Kyle Petty Needs To Take a Lesson from the Past

Clayton CaldwellCorrespondent IMarch 26, 2009

AVONDALE, AZ - NOVEMBER 07:  Kyle Petty, driver of the #45 Wells Fargo Dodge, during qualifying for the NASCAR Sprint Cup Series Checker O'Reilly Auto Parts 500 at Phoenix International Raceway on November 7, 2008 in Avondale, Arizona.  (Photo by Robert Laberge/Getty Images for NASCAR)

Kyle Petty is one of the nicest men in the garage area. However, he is also one of the most stubborn.

Talking to Petty at Daytona (before I was on NASCAR Smarts with him), I asked him why he didn't take a truck ride in the beginning of the year, and he just ignored the question.

Petty has been running in the back the last 10 years, and I agree it hasn't all been his fault. Being the "second best" car with the mediocre Petty Enterprises isn't exactly top-notch equipment.

But a Camping World Truck Series ride would be awesome for him.

Petty has a sponsor committed to him in Wells Fargo, an insurance company. There are plenty of truck teams out there searching for sponsorship.

Wells Fargo could do a full season at a discounted price and Petty would be driving for that team in 2009.

He could compete for the championship for the first time since 1992. The Truck Series wouldn't affect his TNT schedule and he would show that he still has something left (which I believe he does) by running that series and kicking some butt.

Petty is hesitant to go to the series because he's afraid he'll never get out. He has the "Ward Burton Syndrome!"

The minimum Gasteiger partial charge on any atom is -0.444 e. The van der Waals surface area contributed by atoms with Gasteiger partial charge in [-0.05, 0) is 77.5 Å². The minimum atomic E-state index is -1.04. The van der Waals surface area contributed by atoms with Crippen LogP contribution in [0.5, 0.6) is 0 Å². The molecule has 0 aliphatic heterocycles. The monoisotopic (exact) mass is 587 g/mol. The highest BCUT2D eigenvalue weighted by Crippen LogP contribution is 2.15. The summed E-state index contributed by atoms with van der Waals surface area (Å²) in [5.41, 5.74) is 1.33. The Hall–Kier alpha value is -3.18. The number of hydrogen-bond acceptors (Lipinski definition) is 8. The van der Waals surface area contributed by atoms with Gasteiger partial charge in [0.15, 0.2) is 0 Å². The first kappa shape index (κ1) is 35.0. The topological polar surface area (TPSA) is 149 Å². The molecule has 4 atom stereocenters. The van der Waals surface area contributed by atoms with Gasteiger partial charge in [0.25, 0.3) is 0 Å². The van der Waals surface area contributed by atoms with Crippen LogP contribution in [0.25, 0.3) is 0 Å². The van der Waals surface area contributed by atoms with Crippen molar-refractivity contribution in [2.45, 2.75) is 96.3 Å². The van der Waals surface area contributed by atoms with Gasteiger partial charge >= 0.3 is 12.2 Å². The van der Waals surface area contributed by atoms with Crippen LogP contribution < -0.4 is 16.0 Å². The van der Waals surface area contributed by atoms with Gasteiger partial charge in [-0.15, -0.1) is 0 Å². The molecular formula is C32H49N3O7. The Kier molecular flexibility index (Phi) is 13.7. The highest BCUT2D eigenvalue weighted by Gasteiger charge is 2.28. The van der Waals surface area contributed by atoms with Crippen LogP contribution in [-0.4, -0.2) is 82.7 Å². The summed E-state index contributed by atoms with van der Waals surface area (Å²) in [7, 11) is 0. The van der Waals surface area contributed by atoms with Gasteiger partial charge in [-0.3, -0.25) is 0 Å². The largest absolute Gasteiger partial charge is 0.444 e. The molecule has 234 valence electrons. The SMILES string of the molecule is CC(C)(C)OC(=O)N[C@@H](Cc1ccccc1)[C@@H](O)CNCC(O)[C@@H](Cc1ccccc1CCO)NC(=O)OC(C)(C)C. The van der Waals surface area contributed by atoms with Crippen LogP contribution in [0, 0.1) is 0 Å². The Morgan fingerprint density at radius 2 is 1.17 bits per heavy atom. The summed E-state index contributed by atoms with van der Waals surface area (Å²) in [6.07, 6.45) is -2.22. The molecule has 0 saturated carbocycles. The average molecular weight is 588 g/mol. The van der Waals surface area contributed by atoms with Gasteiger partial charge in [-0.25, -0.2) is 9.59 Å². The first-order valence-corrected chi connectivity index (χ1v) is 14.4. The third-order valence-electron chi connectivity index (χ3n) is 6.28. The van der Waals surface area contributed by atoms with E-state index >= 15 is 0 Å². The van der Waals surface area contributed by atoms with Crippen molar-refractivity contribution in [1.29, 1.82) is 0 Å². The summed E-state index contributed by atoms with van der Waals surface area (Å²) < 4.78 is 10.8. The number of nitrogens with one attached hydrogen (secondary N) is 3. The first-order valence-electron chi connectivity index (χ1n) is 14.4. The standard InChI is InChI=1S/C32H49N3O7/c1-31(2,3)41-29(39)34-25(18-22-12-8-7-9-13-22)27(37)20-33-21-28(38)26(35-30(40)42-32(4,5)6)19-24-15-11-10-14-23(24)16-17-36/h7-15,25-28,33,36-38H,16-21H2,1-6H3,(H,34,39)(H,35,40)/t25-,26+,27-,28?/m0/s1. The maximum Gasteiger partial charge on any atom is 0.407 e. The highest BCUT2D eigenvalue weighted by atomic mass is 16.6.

Ward Burton held a stubborn stance that he was Cup worthy when he found himself out of a ride by the end of the 2004 season. That year had been a nightmare for the former Daytona 500 champion, getting three top 10s and finishing 32nd in the Cup standings for Haas's No. 0 NetZero Car.

The elder Burton was relieved of his driving duties and found himself looking for a ride at the age of 42.

Several truck teams contacted Burton about driving their truck. He made a biggest mistake that any racecar driver would do by saying "no" to those teams.

Burton figured he could wait and something would come up. He was dead wrong.

As drivers left rides, Burton's name was mentioned but he never got a contract as owners looked for new younger talent to fill their seats.

Before we knew it, Burton was a distant memory. He came back into the sport towards the end of the 2006 season running three races for Morgan-McClure Motorsports basically for free.

The South Boston, Virginia native would run 16 races for Morgan-McClure in 2007, but DNQ'd for 19 because the time out of the sport caught up with Burton. He was released with one race to go in that season and there's been no sight of him since.

Ward Burton's time out of the sport killed him. If he had taken a truck ride, he would be back in the sport and running strong for some team again.

Look at Mike Skinner. If he wanted to, he would have a ride in the Cup Series, but he loves racing in the Truck Series, so that won't happen.

Travis Kvapil took a truck series ride after being released from Cal Wells' No. 32. All Kvapil did was win six races and get a ride in the cup series for Yates Racing.

David Stremme took what he could get his hands on in the beginning of the 2008 season when he signed a contract with Rusty Wallace Inc. to run half the Nationwide races.

Stremme had a fantastic year in the No. 64 Chevy, with his move paying off. He had such a good year, impressing his sponsors, Arteus Homes and car owner, Rusty Wallace.  Wallace offered him the ride for the rest of the year.

In 32 races, Stremme had 16 top 10s. If Stremme competed in the road course races, he would have had a chance at the championship.

He performed remarkable enough to impress car owner Roger Penske in offering him a ride in his No. 12 Dodge in the Sprint Cup Series

Kyle Petty not taking a truck ride isn't just stubborn, it's stupid! Seat time is the most valuable thing in NASCAR, and he needs some --- or his career will be over.